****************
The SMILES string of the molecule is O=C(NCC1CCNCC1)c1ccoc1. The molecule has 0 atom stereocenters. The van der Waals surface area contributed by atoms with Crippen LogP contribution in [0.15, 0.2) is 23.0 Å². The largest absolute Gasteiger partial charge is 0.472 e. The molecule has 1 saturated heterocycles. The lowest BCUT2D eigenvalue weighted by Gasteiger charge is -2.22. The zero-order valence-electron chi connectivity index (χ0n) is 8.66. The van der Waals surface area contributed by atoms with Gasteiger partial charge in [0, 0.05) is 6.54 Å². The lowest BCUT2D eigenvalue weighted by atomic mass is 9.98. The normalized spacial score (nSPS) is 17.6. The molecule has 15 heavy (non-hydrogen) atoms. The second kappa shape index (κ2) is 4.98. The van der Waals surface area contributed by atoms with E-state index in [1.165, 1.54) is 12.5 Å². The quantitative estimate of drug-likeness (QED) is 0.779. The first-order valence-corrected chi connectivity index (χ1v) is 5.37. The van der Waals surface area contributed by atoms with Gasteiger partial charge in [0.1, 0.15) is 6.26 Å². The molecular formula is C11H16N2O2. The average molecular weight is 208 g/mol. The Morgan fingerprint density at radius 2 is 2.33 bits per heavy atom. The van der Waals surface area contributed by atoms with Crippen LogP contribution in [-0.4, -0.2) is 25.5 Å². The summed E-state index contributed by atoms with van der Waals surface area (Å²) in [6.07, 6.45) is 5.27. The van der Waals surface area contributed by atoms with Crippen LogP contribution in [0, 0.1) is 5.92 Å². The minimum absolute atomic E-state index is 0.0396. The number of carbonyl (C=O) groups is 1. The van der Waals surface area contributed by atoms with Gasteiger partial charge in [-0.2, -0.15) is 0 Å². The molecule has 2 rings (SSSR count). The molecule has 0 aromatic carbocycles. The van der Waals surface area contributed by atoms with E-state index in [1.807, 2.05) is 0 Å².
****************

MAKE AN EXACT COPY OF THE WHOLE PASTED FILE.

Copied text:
The SMILES string of the molecule is O=C(NCC1CCNCC1)c1ccoc1. The molecule has 0 atom stereocenters. The van der Waals surface area contributed by atoms with Crippen LogP contribution in [0.15, 0.2) is 23.0 Å². The largest absolute Gasteiger partial charge is 0.472 e. The molecule has 1 saturated heterocycles. The lowest BCUT2D eigenvalue weighted by Gasteiger charge is -2.22. The zero-order valence-electron chi connectivity index (χ0n) is 8.66. The van der Waals surface area contributed by atoms with Gasteiger partial charge in [0, 0.05) is 6.54 Å². The lowest BCUT2D eigenvalue weighted by atomic mass is 9.98. The normalized spacial score (nSPS) is 17.6. The molecule has 15 heavy (non-hydrogen) atoms. The second kappa shape index (κ2) is 4.98. The van der Waals surface area contributed by atoms with E-state index in [1.165, 1.54) is 12.5 Å². The quantitative estimate of drug-likeness (QED) is 0.779. The first-order valence-corrected chi connectivity index (χ1v) is 5.37. The van der Waals surface area contributed by atoms with Gasteiger partial charge in [0.1, 0.15) is 6.26 Å². The molecular formula is C11H16N2O2. The average molecular weight is 208 g/mol. The Morgan fingerprint density at radius 2 is 2.33 bits per heavy atom. The van der Waals surface area contributed by atoms with Crippen LogP contribution in [-0.4, -0.2) is 25.5 Å². The summed E-state index contributed by atoms with van der Waals surface area (Å²) in [6.07, 6.45) is 5.27. The van der Waals surface area contributed by atoms with Crippen LogP contribution in [0, 0.1) is 5.92 Å². The minimum absolute atomic E-state index is 0.0396. The number of carbonyl (C=O) groups is 1. The van der Waals surface area contributed by atoms with Gasteiger partial charge in [-0.2, -0.15) is 0 Å². The molecule has 2 rings (SSSR count). The molecule has 0 aromatic carbocycles. The van der Waals surface area contributed by atoms with E-state index in [1.807, 2.05) is 0 Å².